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How do I know if my child's toys are safe?

Avoiding "Toxic" Toys

While small numbers of toys are fairly consistently pulled from shelves due to choking hazards, massive toy recalls in 2007 shed rather dramatic light on a different issue entirely: toxicity.

The biggest offenders in children's products in general are lead and phthalates. Both are known poisons that can have a more profound effect on children than on adults. Anything over trace amounts of lead has been banned in toys. Lead is a neurotoxin that can cause brain damage, kidney damage and an array of other ailments. Phthalates are a more controversial issue, but studies have indicated they could cause reproductive problems and early puberty, and six types of phthalates are banned or limited in children's products [source: MSNBC].

Even with new, stricter regulations in place since a system overhaul in 2008, the CPSC recalled well over a million toys for toxicity issues in 2009 [source: USPIRG]. The PIRG found a piece of toy jewelry that was 71 percent lead by weight, and two toys that violated phthalate levels that year [source: USPIRG]. So, as always, parents must be vigilant: Look for "nontoxic" labels on art supplies and painted toys (the standard "ASTM D-4236" on crayons and paints is a good sign, too); and avoid even the most well-intentioned older hand-me-downs, since a toy from 10 years ago may not meet current toxicity standards.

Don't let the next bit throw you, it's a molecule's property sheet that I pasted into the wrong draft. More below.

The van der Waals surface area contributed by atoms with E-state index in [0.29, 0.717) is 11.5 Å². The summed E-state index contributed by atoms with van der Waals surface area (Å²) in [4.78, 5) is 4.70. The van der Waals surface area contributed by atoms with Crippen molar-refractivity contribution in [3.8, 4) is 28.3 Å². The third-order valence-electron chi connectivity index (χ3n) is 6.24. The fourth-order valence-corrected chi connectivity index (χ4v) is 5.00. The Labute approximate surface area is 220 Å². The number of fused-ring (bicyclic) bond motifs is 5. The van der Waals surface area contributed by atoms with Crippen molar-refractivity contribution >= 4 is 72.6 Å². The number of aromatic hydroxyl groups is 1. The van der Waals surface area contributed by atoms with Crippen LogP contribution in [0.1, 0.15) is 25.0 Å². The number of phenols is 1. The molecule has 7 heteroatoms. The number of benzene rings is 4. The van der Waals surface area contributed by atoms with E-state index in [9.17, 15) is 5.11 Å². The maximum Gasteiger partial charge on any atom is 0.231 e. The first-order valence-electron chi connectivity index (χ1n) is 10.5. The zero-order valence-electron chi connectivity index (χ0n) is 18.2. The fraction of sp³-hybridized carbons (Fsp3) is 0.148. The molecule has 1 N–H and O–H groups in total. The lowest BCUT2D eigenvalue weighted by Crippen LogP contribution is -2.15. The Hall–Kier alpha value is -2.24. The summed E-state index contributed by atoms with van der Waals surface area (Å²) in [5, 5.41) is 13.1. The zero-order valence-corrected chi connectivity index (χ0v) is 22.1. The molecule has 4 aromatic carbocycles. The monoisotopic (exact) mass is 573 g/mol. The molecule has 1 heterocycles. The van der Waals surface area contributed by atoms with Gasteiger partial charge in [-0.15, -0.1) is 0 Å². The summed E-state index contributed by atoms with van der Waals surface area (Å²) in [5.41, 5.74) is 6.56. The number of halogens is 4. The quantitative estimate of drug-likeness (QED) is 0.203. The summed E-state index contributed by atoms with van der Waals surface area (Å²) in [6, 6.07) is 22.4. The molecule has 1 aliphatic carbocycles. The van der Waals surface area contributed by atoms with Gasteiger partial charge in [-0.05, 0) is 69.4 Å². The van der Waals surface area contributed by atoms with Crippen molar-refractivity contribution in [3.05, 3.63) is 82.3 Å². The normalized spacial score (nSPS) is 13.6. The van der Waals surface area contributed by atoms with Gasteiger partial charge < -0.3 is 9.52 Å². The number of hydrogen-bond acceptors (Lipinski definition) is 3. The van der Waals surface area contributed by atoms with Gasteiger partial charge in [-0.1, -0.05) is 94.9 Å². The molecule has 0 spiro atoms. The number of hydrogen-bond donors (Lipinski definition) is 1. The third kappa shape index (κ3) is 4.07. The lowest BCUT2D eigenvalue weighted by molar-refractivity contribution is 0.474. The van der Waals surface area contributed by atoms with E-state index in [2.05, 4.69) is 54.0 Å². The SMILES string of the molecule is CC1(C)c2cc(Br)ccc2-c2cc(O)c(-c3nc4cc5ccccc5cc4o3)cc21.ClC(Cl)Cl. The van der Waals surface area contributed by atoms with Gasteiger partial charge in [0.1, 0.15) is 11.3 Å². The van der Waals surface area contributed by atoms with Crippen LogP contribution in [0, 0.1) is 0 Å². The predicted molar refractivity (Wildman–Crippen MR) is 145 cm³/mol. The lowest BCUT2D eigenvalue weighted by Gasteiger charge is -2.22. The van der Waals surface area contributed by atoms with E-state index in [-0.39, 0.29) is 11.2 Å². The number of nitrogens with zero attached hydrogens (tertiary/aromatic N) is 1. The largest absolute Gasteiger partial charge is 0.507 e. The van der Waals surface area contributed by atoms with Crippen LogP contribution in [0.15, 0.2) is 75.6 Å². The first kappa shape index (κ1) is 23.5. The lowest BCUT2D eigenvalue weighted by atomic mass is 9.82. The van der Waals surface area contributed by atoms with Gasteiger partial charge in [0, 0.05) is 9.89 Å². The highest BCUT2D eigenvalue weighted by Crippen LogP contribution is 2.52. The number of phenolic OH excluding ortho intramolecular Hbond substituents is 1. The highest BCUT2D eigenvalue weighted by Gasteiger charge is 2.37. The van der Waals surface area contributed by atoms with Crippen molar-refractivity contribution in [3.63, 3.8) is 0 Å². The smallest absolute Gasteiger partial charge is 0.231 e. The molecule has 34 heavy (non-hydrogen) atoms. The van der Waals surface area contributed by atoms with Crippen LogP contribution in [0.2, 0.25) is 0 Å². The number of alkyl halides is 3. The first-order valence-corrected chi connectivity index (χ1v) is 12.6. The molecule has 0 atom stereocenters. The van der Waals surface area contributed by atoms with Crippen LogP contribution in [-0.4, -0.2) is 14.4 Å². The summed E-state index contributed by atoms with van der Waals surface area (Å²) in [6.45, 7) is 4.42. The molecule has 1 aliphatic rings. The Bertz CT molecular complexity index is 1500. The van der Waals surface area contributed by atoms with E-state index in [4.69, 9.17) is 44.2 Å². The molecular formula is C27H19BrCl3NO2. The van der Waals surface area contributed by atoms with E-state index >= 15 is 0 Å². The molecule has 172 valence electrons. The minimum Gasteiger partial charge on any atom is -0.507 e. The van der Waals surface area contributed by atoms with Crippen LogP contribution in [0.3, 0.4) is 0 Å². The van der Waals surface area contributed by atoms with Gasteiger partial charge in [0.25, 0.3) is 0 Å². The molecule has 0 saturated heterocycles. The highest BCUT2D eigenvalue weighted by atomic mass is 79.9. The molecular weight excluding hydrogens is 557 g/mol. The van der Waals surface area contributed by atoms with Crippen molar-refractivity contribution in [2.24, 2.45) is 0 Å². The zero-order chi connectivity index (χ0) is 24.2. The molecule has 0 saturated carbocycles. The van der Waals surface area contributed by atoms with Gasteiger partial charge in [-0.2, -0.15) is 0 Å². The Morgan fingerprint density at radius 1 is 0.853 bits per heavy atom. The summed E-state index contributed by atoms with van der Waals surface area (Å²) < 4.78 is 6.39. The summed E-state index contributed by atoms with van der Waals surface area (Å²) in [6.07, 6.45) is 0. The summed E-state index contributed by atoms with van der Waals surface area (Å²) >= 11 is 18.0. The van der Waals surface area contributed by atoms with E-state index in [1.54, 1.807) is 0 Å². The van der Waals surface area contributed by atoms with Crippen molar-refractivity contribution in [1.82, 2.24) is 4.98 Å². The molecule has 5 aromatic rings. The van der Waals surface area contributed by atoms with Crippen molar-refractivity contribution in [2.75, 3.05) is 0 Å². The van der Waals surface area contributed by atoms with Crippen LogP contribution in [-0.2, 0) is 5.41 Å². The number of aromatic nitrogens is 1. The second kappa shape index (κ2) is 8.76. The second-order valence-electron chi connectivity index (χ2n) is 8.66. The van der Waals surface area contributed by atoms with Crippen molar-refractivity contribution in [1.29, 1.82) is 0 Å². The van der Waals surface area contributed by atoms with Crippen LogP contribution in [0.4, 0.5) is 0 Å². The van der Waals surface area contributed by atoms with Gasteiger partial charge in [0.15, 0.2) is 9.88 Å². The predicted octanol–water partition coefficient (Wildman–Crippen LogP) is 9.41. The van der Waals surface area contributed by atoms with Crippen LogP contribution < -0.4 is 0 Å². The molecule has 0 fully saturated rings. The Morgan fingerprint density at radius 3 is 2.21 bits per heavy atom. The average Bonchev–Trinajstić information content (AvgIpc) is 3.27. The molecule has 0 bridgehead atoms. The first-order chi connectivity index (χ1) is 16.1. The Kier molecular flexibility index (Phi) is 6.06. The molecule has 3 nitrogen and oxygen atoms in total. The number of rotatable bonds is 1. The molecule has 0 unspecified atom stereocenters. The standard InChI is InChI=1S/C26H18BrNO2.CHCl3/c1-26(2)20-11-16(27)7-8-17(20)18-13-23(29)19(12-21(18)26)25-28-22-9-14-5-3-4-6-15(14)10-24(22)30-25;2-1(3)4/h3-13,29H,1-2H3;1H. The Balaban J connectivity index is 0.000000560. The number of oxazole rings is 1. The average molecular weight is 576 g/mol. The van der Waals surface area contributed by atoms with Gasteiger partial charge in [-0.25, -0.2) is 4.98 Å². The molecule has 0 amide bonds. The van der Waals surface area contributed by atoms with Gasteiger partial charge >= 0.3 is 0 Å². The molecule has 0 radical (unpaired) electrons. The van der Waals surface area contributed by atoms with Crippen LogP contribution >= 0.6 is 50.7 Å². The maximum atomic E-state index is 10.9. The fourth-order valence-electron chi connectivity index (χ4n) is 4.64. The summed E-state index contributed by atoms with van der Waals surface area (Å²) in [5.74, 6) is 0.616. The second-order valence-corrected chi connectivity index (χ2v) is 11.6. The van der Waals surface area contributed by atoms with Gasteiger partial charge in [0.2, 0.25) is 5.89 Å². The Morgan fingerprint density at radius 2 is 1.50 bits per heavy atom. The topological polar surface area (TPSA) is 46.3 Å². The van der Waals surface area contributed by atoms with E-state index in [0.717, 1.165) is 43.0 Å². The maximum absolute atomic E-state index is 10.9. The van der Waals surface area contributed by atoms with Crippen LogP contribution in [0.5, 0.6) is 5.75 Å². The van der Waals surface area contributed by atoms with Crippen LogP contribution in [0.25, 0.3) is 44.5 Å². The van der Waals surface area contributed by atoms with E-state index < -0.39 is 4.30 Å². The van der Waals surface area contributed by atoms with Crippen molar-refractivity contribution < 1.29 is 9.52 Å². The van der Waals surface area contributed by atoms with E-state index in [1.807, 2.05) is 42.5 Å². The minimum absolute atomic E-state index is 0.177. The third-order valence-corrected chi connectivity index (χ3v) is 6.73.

That's actually a good toy rule in general, despite its financial foolhardiness: "Thanks, but no, thanks" to the bag of toys from your great aunt. Safety standards have improved over the years, so when it comes to kids' toys, newer is probably better.

Details like age ranges and toxicity standards are important, but in the end, no parent can catch every safety violation, and no child will always play with a toy as the manufacturer intended. So the most effective safety measure is a pretty simple one: Always supervise playtime. It's the best way to know your kids' toys are safe.